Abstract

Fibroplasia and angiogenesis are essential components of tissue repair when substantial tissue has been lost at a site of injury. Platelets and monocyte/macrophages accumulate at these sites and release a variety of growth factors that are thought to initiate and sustain the repair. Often the involved tissue contracts, a process that can markedly reduce the amount of fibroplasia and angiogenesis necessary for the reestablishment of organ integrity. Such tissue contraction occurs over hours or days, a much slower time course than the rapid, reversible contraction of muscle tissue. Fibroblasts, which are rich in f-actin bundles, appear to be responsible for wound contraction. However, the signals that stimulate contraction are not known. Using cultured fibroblasts, which are also rich in f-actin bundles, we demonstrate the platelet and monocyte isoforms of platelet-derived growth factor (PDGF; AB and BB) but not PDGF-AA, can stimulate fibroblasts to contract collagen matrix in a time course similar to that of wound contraction. In addition, PDGF appears to be the predominant fibroblast/collagen gel contraction activity released from platelets. Vasoactive agonists known to stimulate smooth and striated muscle contraction do not stimulate fibroblast-driven collagen gel contraction.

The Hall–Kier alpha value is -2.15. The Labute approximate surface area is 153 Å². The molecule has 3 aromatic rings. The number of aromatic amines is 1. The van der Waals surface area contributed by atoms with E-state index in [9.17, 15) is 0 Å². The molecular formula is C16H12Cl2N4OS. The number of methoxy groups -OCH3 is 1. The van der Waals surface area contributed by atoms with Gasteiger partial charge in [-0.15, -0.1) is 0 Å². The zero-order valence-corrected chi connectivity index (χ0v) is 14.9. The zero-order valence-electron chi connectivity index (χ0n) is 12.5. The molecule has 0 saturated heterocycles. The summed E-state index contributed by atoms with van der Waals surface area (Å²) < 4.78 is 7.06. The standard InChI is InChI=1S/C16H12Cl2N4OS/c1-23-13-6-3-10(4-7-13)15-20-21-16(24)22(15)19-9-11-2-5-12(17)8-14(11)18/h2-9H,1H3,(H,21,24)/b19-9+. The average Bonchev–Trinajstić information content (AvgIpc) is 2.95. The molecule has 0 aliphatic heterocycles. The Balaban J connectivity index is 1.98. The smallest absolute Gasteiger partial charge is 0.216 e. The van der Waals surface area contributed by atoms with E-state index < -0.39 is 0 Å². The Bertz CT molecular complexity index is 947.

Authors

R A Clark, J M Folkvord, C E Hart, M J Murray, J M McPherson

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